A recent DigitalGov webinar on syndicated content and the recent achievements of the Centers for Disease Control and Prevention helped open my eyes even wider to the possibilities of open and structured content. By offering critical health information via syndication, CDC and other Department of Health and Human Services agencies are helping resource-strapped local agencies share critical Web content with very little effort.
APIs and Syndication
Structured content and APIs form the core of any open content platform, whether it be syndication or other types of data sharing. For CDC and HHS as a whole, APIs power their own apps, plus serve as a foundation for a variety of ways to use, reuse, or share their content for topics such as:
- HIV statistics and basic information,
- seasonal flu information, including vaccine facts, and
- childhood vaccination facts.
CDC and other agencies within HHS realized the broad appeal of their health and public safety content and were able to leverage their content management systems and APIs to develop Web content “storefronts”. These storefronts, which are also offered by the National Institutes of Health and the Food and Drug Administration, allow other agencies and organizations to browse a variety of health-related content that can be added to their own websites.
FDA’s Center for Tobacco Products provides a wide array of scientific-backed content related to smoking cessation or prevention, especially targeting youth smoking.
NIH, via the main HHS syndication storefront, also shares content on topics ranging from oral care to genomic data access.
This storefront content also ranges in content type, including infographics, social media-tailored posts, widgets, and the API-driven dynamically updated content.
The response to the CDC content offerings has been so strong that they now have 2,000 registered syndication partners taking advantage of the content storefront to help share CDC’s information with an even broader audience. The combination of shared audiences for the content and limited resources among other public health organizations is driving additional collaborations with CDC.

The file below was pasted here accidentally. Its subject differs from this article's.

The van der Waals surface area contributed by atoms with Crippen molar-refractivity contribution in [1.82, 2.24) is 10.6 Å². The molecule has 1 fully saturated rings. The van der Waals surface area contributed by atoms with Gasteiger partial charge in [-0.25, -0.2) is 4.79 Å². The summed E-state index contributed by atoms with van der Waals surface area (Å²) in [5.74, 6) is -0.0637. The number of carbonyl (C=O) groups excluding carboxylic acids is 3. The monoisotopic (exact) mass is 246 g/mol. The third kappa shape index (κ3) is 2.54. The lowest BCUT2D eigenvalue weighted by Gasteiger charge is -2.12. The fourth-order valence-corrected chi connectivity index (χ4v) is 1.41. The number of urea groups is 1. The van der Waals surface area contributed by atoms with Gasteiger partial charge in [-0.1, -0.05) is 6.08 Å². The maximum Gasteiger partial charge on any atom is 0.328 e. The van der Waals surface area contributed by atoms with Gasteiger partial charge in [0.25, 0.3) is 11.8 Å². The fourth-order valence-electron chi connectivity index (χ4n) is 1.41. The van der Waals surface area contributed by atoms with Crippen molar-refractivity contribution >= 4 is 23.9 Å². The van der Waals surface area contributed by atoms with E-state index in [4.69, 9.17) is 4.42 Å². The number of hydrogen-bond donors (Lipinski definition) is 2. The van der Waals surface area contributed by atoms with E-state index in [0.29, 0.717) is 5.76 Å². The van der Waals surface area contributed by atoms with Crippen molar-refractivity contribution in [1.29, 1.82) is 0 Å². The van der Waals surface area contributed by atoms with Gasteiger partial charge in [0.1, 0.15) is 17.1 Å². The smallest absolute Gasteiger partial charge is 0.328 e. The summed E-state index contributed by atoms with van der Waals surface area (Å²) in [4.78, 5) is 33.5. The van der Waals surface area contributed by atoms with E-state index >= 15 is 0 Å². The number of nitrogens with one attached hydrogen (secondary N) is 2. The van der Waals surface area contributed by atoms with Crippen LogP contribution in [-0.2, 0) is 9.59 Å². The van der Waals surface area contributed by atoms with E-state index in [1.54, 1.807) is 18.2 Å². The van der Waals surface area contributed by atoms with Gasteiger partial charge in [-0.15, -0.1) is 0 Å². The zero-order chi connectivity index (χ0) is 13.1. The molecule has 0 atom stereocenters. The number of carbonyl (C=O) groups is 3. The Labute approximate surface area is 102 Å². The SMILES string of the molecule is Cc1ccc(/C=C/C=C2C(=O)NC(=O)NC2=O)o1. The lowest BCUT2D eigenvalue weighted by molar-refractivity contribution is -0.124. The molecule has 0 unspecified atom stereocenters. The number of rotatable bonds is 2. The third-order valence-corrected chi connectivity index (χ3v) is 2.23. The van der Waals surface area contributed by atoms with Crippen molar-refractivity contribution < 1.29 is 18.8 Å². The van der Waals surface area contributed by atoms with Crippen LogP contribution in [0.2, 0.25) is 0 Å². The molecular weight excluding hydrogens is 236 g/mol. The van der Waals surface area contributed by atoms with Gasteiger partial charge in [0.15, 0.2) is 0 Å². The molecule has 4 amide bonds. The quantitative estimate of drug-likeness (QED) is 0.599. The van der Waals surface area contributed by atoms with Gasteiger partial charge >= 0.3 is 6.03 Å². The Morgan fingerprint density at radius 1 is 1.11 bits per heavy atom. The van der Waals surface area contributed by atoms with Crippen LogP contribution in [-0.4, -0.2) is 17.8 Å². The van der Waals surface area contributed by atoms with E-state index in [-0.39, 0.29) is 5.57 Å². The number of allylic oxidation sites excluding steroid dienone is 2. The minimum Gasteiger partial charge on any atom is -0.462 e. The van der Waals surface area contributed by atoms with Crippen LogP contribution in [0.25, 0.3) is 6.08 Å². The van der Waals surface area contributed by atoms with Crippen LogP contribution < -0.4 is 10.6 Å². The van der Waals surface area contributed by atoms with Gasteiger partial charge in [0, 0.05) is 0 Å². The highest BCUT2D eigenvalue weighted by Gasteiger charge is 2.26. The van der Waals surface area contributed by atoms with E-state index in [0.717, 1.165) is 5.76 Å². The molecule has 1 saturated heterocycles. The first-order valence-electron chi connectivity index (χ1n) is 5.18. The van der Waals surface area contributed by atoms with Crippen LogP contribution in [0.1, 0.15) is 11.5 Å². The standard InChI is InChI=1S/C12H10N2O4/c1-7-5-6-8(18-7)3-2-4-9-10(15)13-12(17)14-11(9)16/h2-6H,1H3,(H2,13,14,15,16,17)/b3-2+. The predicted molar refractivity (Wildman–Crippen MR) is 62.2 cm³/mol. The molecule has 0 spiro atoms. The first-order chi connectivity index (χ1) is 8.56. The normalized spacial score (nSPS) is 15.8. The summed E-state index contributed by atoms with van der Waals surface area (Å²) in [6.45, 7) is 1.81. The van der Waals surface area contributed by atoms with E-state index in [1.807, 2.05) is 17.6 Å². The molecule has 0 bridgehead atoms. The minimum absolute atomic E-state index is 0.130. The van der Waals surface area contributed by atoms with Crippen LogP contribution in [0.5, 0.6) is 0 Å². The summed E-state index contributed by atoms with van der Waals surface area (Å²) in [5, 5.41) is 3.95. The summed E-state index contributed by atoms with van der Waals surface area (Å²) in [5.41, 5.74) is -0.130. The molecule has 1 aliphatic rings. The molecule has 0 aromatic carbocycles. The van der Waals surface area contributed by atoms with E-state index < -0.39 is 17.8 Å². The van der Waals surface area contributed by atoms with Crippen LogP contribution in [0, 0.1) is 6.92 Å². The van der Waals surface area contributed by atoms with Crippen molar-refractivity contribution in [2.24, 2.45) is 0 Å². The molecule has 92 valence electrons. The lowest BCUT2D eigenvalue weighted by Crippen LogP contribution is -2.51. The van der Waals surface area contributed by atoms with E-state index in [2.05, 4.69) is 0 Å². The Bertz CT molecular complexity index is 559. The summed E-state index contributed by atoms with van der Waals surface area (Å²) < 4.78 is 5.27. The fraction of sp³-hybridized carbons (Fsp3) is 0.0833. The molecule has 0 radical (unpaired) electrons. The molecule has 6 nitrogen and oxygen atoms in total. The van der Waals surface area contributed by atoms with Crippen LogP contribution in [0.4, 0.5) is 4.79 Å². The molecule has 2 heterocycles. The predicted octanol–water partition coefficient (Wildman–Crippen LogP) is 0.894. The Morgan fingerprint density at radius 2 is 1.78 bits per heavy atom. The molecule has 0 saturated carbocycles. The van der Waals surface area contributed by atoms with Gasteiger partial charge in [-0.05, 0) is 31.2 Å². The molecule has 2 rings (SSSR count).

It’s Fun To Code at The…
One recent partnership where the sharing of content has gone even deeper than the storefront is CDC’s development of curated content sections for a Health and Wellness microsite for the YMCA. The framework of CDC’s structured content and APIs allows the development of a specific content package that can then be easily featured on the YMCA’s own website using only a few lines of code. This small snippet of code then allows the YMCA to share CDC’s content on their own branded site with their 2,700 affiliates and 20 million members.
Again, the power of structured content allows this type of content reuse which not only saves other organizations time and effort but also reduces duplicate content and ensures accurate information is being shared.
One of the big benefits that I was really struck by was how much syndication and open data could help smaller agencies and organizations. I feel pretty safe in saying that without the CDC capabilities, a lot of local health agency websites would be much less populated than they are now.